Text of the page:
Which of our skills will the future no longer need?

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Does the future even need us?

Will technology automate our skills and careers into obsolescence?

The verdict is still out, but the debate is only getting louder. Innovations like robotics, genetic engineering and artificial intelligence are threatening to make humans an endangered species.

It may not happen in all of our lifetimes, but it’s a good idea to assume that it will to some degree. That the singularity really is nigh.

I read one study from a youth education foundation finding that nearly sixty percent of young people are studying and training for occupations for which most of the jobs will be automated in ten years. What a waste!

And so, here’s the question we should regularly ask ourselves:

Which of our skills will the future no longer need?

Ever since the industrial revolution, workers have confronted this very dilemma. People have been trying to future proof their careers for centuries. After all, this is their livelihood we’re talking about here.

Personally, that question around the threat of extinction lights a fire under my ass. It’s humbling in the best possible way. It pushes me to evolve and expand my talent stack in ways that will be attractive and valuable to people who aren’t even born yet.

This topic was on my mind recently when our startup met a few automation vendors. One was an email marketing specialist. He did a demo of his new outbound sales software that essentially does in an hour what would take me a year.

For only fifty bucks a month, we wouldn’t have to hire a team member to manage the email function, just allow the software do its thing, check in each morning and evening, and wait for our inboxes to flood with prospects. Holy subject line!

The other vendor my startup interviewed showed us the new brand of dynamic search ads. They’re so intuitive with responsive features, they’re essentially replacing marketing copywriters. Who cares if you’re clever with a turn a phrase? All this algorithm needs is a few keywords to build a message with the highest probability of success.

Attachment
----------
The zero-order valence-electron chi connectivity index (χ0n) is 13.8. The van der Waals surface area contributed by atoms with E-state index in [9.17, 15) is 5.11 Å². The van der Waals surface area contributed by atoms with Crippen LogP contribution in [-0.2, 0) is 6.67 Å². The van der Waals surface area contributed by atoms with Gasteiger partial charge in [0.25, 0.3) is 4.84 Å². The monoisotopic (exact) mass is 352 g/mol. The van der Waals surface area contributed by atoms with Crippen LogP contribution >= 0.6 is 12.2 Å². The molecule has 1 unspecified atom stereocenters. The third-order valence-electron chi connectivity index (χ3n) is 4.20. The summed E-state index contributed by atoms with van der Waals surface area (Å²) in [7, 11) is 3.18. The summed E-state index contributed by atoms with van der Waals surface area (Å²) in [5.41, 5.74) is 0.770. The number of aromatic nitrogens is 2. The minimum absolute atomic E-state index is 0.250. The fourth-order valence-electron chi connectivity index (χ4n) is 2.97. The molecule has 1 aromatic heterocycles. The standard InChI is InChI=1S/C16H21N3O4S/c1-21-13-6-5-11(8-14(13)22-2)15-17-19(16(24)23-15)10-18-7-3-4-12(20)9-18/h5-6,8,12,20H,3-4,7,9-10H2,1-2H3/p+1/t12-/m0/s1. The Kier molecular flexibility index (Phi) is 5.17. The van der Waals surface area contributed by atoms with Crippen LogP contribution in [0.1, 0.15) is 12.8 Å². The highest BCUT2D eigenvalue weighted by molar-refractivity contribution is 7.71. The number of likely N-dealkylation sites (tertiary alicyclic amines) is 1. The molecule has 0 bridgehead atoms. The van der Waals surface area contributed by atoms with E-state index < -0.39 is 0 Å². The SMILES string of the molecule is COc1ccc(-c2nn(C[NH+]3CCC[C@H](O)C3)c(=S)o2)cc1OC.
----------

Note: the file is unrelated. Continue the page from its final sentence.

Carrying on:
Ultimately, every profession has its obsoletions. And our challenge is to figure how technology becomes a complement, not a threat, to our talents.

Because in many cases, we don’t have to view innovations as replacements for our genius, but tools that can free us up to do more interesting work.

Now that our cognitive demand is lower, perhaps there’s something deeper and more valuable that we can offer the world. Creating value and filling in the gaps where the machines can’t.

Here’s a quick case study. When I built Prolific, the reasoning behind it was, we now live in a world where anyone struggling with writer’s block can learn every tip, trick, hack and secret known to man, within seconds, for free, to come up with new ideas.

But that’s not my expertise. I’m no longer in the business of helping people make longer lists.

The value of my product is, people who make things for a living can access a proven framework for preventing creative emergencies, rather than using fire extinguisher to put out the flames.

My product’s more sophisticated. The software shows you how to become the kind of person who doesn’t have to chase inspiration around town, waiting for it to settle. Instead, you forge everyday disciplines that contribute to the sheer accumulation of material.

I’m not in the business of giving people fish.

I’m not even in the business of teaching them how to fish.

I’m giving people the tools to build their own lake.

Now that’s a skill the future needs.

What if technology freed your brain up to do more interesting work that had a bigger impact on the world?

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